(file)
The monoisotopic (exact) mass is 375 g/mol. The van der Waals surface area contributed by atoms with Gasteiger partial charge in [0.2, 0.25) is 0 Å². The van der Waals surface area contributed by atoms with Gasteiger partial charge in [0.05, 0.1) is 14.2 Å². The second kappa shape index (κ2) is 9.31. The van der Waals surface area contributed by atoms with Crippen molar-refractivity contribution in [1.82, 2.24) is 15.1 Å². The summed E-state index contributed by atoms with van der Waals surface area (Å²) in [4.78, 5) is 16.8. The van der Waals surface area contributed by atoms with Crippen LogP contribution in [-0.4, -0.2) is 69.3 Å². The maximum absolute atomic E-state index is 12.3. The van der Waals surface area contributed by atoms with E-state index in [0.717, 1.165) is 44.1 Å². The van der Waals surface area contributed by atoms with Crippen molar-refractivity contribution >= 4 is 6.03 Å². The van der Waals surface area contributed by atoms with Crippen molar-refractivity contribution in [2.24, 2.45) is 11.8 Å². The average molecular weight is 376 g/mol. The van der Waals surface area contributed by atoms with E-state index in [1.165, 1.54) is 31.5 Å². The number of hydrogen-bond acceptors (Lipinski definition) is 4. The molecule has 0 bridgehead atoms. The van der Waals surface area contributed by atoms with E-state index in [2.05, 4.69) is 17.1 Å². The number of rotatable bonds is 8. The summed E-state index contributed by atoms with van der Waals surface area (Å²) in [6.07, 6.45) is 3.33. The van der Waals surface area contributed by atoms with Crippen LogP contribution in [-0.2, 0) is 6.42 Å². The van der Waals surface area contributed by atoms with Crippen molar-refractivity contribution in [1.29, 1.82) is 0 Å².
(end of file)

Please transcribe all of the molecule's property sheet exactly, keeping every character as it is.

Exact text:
The monoisotopic (exact) mass is 375 g/mol. The van der Waals surface area contributed by atoms with Gasteiger partial charge in [0.2, 0.25) is 0 Å². The van der Waals surface area contributed by atoms with Gasteiger partial charge in [0.05, 0.1) is 14.2 Å². The second kappa shape index (κ2) is 9.31. The van der Waals surface area contributed by atoms with Crippen molar-refractivity contribution in [1.82, 2.24) is 15.1 Å². The summed E-state index contributed by atoms with van der Waals surface area (Å²) in [4.78, 5) is 16.8. The van der Waals surface area contributed by atoms with Crippen LogP contribution in [-0.4, -0.2) is 69.3 Å². The maximum absolute atomic E-state index is 12.3. The van der Waals surface area contributed by atoms with E-state index in [0.717, 1.165) is 44.1 Å². The van der Waals surface area contributed by atoms with Crippen molar-refractivity contribution >= 4 is 6.03 Å². The van der Waals surface area contributed by atoms with Crippen molar-refractivity contribution in [2.24, 2.45) is 11.8 Å². The average molecular weight is 376 g/mol. The van der Waals surface area contributed by atoms with E-state index in [1.165, 1.54) is 31.5 Å². The number of hydrogen-bond acceptors (Lipinski definition) is 4. The molecule has 0 bridgehead atoms. The van der Waals surface area contributed by atoms with E-state index in [2.05, 4.69) is 17.1 Å². The number of rotatable bonds is 8. The summed E-state index contributed by atoms with van der Waals surface area (Å²) in [6.07, 6.45) is 3.33. The van der Waals surface area contributed by atoms with Crippen LogP contribution in [-0.2, 0) is 6.42 Å². The van der Waals surface area contributed by atoms with Crippen molar-refractivity contribution in [1.29, 1.82) is 0 Å².